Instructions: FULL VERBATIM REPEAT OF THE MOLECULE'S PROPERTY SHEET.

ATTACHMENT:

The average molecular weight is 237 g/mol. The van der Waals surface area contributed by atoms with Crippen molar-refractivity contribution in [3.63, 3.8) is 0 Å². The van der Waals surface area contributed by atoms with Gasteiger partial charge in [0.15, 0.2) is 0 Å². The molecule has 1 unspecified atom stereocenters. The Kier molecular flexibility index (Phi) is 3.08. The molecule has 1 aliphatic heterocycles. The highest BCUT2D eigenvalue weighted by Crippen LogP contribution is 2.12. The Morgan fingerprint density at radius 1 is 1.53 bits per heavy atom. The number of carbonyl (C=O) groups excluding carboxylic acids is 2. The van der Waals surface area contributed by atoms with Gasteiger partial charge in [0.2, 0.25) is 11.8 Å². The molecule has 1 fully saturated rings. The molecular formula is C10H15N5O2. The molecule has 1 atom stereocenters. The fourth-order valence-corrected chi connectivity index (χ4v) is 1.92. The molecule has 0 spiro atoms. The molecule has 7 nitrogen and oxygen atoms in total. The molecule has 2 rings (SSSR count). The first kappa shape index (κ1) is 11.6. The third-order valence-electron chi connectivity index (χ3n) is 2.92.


The average molecular weight is 237 g/mol. The van der Waals surface area contributed by atoms with Crippen molar-refractivity contribution in [3.63, 3.8) is 0 Å². The van der Waals surface area contributed by atoms with Gasteiger partial charge in [0.15, 0.2) is 0 Å². The molecule has 1 unspecified atom stereocenters. The Kier molecular flexibility index (Phi) is 3.08. The molecule has 1 aliphatic heterocycles. The highest BCUT2D eigenvalue weighted by Crippen LogP contribution is 2.12. The Morgan fingerprint density at radius 1 is 1.53 bits per heavy atom. The number of carbonyl (C=O) groups excluding carboxylic acids is 2. The van der Waals surface area contributed by atoms with Gasteiger partial charge in [0.2, 0.25) is 11.8 Å². The molecule has 1 fully saturated rings. The molecular formula is C10H15N5O2. The molecule has 1 atom stereocenters. The fourth-order valence-corrected chi connectivity index (χ4v) is 1.92. The molecule has 0 spiro atoms. The molecule has 7 nitrogen and oxygen atoms in total. The molecule has 2 rings (SSSR count). The first kappa shape index (κ1) is 11.6. The third-order valence-electron chi connectivity index (χ3n) is 2.92.